Seven Alaska seafood companies made the list of Alaska’s top 100 employers for last year. For 25 years the Department of Labor has tallied the largest private sector employers, which last year represented nearly one-third of all jobs and 38 percent of all Alaska paychecks, totaling $4.3 billion. Collectively, the top 100 grew their workforces by 1.5 percent, faster than the overall private sector. 

The July copy of Alaska Economic Trends shows that for the seafood industry, Trident ranked No. 6, with average monthly employment reaching a high of 2,499 workers. Trident’s largest work site is at Akutan. Icicle Seafoods, headquartered at Petersburg, ranked No. 26, with monthly employment from 750 to 999. Unisea at Dutch Harbor was No. 29 with the same number of workers. Peter Pan Seafoods came in at No. 43, employing 500 to 749 workers each month. Its largest facility is at King Cove.

Kodiak is home to three of the top seafood companies, all of which provide 250 to 499 jobs per month: Ocean Beauty at No. 50, North Pacific Seafoods at No. 66, and International Seafoods, which made the list for the first time, ranked at No. 100.      

The report said seafood processing companies are the biggest job providers in coastal Alaska communities. Unisea is the biggest employer for the Aleutians West Borough, Trident for Aleutians East and Bristol Bay Boroughs. International Seafoods is Kodiak’s biggest employer on an average month. Icicle puts the most people to work in the Petersburg census area, Kwik’Pak Fisheries in the Wade Hampton region, and Yakutat Seafoods at Yakutat.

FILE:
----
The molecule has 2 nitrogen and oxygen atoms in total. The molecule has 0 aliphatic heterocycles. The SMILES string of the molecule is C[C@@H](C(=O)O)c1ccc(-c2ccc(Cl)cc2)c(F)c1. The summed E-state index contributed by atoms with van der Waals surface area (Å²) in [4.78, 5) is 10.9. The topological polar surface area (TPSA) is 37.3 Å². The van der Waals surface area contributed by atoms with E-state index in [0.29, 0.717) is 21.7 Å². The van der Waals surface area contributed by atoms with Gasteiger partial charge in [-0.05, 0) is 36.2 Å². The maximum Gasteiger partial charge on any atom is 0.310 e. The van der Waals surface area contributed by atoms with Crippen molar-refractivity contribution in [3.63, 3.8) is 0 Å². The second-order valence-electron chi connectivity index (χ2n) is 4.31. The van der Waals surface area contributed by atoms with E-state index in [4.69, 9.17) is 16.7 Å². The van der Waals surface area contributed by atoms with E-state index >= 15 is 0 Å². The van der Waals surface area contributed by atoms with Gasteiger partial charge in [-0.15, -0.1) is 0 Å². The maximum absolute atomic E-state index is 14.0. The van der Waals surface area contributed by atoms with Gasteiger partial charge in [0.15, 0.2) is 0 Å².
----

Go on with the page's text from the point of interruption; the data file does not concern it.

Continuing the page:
Providence Health and Services holds the top rank for employment in the private sector for 10 years running. The top five Alaska employers, including the public sector, are uniformed military, at nearly 23,000 per month, followed by the State of Alaska, federal civilians, University of Alaska, and the Anchorage School District. 


Pollock bones take the lead out

Hundreds of 1-ton sacks of pollock bone meal are on their way from Dutch Harbor plants to remove toxic lead from California neighborhoods.

The Environmental Protection Agency claims there is more lead contamination in America’s cities than federal or state agencies can ever afford to clean up, and that nearly every urban residential area has a lead problem.

The toxic metal is in the soil, deposited by car exhaust from the decades when gas contained lead, or from lead-based paint residue.

For more than two decades, lead removal has involved digging up and disposing of hundreds of thousands of tons of contaminated soil. The New York Times reports that regulators are now trying a new strategy — neutralizing the toxic metal with fish bones.

Fish bones are full of calcium phosphate, and as they degrade, the phosphates leach into the soil. Lead binds with the phosphate and transforms into a harmless mineral called pyromorphite.

This alchemy has been practiced in university and commercial labs for more than 15 years, and used more recently at acid-mine sites and military bases.

This month the process is being tested in the first residential neighborhood — South Prescott in Oakland, Calif., where some lead contamination levels are six times the federal limit of 400 parts per million. To reduce the toxicity, ground-up pollock bones are being tilled into the soil covering a six-block area.

Pollock bones work especially well, the article said, because all meat remnants are removed during processing. The two-year, $4 million project expects to put 75 people to work.

Find the story “To Nullify Lead, Add a Bunch of Fish Bones” at www.nytimes.com.

Laine Welch has been covering news of Alaska’s seafood industry since 1988. Her weekly Fish Factor column appears in a dozen newspapers and web outlets. Her daily Fish Radio programs air on 27 stations around the state. Laine lives in Kodiak.